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GRCC gets grant to help low-income students become college-ready

For the Reporter

Green River Community College has been awarded a $77,749 College Spark Washington Community Grant.

The grant will be used over the next three years to develop and test the required use of an out-of-class writing center service for students in remedial English. Students also will learn how requiring academic supports that are typically optional can affect the likelihood of successfully completing college level English courses.

The annual competitive, statewide Community Grants Program focuses on building the effectiveness of grantees working with low-income students in middle, high school and college by funding new and promising practices that help students prepare to transition to college.

Green River is one of 12 grant recipients chosen from throughout Washington.

"We are very excited to work with College Spark Washington to create more visible pathways between our pre-college English classes and academic resources like our Writing Center and Career and Advising Center," said Jamie Fitzgerald, Green River English faculty member and director of the Writing Center.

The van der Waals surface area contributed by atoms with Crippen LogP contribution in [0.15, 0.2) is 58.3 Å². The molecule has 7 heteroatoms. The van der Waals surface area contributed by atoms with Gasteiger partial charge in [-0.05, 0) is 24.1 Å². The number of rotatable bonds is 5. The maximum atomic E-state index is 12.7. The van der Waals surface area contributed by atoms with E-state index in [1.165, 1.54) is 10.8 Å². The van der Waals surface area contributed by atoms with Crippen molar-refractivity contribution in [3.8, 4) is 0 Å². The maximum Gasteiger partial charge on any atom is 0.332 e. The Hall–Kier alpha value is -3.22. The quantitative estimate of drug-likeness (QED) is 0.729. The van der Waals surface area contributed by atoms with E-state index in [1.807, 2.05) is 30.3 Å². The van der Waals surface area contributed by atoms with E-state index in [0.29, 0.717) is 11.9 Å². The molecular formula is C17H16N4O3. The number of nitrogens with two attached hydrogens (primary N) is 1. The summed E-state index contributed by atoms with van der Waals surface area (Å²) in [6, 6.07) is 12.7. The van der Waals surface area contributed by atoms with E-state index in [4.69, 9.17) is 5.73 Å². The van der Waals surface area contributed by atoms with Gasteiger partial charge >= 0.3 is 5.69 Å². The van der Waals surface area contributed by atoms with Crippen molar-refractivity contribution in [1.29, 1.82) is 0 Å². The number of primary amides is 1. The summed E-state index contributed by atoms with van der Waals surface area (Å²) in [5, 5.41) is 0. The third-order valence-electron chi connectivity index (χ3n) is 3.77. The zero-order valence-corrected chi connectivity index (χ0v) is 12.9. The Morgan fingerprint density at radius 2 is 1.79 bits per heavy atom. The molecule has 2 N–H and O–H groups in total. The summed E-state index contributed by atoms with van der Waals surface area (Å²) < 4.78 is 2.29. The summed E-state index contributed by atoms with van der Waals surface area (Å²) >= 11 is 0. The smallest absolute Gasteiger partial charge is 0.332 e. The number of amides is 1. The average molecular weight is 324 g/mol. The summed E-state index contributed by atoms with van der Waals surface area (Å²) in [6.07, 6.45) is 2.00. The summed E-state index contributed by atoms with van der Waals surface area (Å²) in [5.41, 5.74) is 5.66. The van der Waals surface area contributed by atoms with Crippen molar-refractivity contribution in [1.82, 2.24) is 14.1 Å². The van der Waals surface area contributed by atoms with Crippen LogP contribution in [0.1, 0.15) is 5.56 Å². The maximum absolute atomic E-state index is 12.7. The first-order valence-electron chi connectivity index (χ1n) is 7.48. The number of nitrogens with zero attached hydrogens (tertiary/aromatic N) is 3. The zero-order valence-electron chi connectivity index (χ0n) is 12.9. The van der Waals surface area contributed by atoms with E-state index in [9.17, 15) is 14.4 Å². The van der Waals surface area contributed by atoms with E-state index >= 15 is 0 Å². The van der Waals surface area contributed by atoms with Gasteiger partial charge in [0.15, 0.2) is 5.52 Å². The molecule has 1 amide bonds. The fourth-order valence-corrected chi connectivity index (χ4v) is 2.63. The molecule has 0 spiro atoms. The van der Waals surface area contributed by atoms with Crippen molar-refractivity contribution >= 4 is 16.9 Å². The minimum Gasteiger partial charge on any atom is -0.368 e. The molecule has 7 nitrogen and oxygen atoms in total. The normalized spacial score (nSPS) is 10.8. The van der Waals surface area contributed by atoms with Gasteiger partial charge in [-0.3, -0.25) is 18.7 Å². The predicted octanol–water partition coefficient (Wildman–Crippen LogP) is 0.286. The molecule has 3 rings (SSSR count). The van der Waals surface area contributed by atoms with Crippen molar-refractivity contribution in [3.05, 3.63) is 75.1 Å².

"These enhanced classes will provide meaningful support for developmental students, many of whom come from low-income backgrounds, in hopes of increasing their chances of earning their first credits in college-level English. Our goal is to equip these students with the tools to become better navigators of college campuses, and to help them transition more quickly towards degree completion."

Green River will measure results using at least one of the four following indicators of future college success:

• Eighth-grade algebra: Increasing the number of students who take and pass Algebra by the eighth grade.

• Early warning indicators: Decreasing the number of middle school students who trigger two of three early warning indicators: five or more absences per semester; course failure; suspension or expulsion.

• Remedial education: Decreasing the number of students who require remedial education in college.

• College math and English: Increasing the number of students who earn their first college-level credit in English or math.

"We are supporting organizations across the state working hard and making progress on postsecondary access, persistence and completion rates for low-income students," said Christine McCabe, executive director of College Spark Washington.

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